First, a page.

People who prefer playing a home video game to going out to the movies are in good company, according to a recent survey.
Almost 64 percent of Americans have played a video game in the past six months versus only 53 percent who have gone out to see a movie, according to a report from market research firm NPD Group.
The March report, part of NPD's "Entertainment Trends in America" study, also noted that consumers now splurge one-third of their entertainment dollar on video games. The average gamer spent a bit more than $38 per month, with 31 percent of all those surveyed having bought a game over the past 12 months.
One factor for the surge in gaming is the number of new outlets, such as social networks and online gaming sites, said the report. Around 10 percent of people surveyed have played video games on a social network, while five percent have paid to download games online.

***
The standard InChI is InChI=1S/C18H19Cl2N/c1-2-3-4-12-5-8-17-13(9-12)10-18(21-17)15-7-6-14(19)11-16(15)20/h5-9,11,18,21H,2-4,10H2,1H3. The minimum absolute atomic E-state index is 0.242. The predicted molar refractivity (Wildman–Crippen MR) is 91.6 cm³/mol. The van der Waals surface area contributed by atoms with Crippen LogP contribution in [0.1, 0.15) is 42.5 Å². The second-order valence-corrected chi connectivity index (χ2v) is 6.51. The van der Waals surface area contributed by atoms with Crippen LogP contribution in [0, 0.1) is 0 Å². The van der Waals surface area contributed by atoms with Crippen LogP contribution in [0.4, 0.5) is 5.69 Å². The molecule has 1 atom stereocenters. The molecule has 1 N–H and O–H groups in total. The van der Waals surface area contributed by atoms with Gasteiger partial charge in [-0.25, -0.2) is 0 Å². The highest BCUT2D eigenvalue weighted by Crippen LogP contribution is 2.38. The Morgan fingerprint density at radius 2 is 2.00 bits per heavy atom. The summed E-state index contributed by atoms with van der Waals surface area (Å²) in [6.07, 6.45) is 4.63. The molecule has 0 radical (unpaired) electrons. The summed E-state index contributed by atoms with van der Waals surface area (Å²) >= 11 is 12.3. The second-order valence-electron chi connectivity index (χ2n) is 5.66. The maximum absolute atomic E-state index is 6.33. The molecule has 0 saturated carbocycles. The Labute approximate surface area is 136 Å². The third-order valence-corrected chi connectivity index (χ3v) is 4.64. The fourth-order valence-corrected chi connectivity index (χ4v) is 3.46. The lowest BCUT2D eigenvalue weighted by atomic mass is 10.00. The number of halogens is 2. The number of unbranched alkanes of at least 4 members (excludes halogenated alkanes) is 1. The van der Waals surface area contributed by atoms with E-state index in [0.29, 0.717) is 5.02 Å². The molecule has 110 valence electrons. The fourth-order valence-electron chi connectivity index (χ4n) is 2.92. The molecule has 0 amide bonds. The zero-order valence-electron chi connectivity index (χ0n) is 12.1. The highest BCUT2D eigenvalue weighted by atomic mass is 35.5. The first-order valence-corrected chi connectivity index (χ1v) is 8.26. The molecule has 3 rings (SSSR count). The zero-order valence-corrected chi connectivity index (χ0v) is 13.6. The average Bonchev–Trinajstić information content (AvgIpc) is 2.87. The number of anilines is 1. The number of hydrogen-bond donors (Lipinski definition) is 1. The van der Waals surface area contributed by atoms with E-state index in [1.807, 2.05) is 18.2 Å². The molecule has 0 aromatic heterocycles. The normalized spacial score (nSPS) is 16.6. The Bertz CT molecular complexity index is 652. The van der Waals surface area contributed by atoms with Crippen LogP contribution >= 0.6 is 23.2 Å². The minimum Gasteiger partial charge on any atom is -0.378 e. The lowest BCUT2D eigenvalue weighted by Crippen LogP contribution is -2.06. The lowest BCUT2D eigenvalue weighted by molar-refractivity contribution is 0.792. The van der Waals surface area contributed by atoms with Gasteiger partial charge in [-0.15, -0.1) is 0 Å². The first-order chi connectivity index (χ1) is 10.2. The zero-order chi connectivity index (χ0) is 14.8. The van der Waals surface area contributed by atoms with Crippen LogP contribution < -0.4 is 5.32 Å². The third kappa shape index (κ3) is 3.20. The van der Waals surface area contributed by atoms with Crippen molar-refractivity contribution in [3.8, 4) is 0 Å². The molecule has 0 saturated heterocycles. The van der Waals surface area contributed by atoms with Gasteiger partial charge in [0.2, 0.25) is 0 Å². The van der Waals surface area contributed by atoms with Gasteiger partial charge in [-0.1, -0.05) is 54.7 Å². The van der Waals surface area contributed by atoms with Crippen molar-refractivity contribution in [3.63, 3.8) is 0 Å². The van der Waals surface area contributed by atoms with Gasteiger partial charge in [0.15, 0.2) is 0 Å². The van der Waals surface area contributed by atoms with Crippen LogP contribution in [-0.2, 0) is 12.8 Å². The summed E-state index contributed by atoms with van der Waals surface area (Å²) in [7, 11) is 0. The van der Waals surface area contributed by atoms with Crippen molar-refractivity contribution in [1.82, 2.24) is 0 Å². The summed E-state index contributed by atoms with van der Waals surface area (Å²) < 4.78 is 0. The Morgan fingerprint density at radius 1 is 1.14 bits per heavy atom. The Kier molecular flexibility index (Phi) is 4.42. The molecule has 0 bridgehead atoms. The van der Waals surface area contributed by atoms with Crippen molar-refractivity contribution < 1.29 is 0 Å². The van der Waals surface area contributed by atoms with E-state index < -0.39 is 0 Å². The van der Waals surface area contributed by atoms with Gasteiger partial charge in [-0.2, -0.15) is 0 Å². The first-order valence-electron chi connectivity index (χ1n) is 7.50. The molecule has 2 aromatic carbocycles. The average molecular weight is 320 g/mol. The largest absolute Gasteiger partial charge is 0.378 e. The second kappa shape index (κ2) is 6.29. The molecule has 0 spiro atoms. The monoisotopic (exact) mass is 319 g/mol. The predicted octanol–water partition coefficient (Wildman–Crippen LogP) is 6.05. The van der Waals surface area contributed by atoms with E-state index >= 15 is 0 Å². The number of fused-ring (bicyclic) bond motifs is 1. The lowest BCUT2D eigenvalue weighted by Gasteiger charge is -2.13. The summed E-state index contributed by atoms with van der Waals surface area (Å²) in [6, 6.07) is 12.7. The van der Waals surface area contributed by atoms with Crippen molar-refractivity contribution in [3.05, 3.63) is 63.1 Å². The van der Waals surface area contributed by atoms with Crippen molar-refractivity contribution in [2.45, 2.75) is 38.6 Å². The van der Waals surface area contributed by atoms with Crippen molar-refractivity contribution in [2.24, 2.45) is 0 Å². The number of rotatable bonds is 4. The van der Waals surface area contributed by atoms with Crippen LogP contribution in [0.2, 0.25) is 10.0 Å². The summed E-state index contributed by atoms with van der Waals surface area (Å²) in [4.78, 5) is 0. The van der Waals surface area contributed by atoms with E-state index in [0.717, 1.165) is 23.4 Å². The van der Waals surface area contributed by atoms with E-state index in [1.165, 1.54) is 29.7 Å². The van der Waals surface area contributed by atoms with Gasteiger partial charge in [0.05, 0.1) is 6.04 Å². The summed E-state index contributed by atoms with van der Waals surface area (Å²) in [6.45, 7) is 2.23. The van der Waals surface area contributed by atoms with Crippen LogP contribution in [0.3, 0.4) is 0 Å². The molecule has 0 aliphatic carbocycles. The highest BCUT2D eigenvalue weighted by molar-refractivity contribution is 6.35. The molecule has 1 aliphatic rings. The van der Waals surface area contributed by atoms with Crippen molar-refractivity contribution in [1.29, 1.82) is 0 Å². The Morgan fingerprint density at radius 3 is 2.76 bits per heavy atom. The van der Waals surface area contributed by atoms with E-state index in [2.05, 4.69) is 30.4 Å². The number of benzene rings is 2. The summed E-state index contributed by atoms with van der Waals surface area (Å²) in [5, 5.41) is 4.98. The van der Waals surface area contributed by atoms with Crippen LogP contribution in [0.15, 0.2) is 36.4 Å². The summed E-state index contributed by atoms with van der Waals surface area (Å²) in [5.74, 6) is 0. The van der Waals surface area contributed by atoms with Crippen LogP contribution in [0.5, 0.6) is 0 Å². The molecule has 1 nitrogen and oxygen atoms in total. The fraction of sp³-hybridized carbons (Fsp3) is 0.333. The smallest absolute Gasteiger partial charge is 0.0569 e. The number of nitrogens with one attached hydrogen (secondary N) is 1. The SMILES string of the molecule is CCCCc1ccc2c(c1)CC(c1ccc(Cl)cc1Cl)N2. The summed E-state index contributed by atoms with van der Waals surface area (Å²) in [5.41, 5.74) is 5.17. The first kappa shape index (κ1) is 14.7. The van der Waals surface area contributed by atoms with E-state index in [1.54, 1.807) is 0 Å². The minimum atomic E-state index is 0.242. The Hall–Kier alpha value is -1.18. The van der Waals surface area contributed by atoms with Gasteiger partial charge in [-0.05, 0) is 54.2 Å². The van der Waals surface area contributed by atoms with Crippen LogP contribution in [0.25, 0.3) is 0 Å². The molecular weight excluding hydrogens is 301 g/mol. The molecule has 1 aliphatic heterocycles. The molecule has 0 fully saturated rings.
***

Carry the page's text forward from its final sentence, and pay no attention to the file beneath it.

"Video games account for one third of the average monthly consumer spending in the U.S. for core entertainment content, including music, video, games," said Anita Frazier, video games industry analyst for NPD. "While a portion of that share stems from the premium price of console games, we're also seeing an overall increase in the number of people participating in gaming year-over-year."
The results of the NPD study were based on an online survey that received responses from more than 11,000 U.S. consumers. Despite gaming's popularity, another NPD study found that video game sales have slumped this year in comparison to 2008, a year in which game sales soared.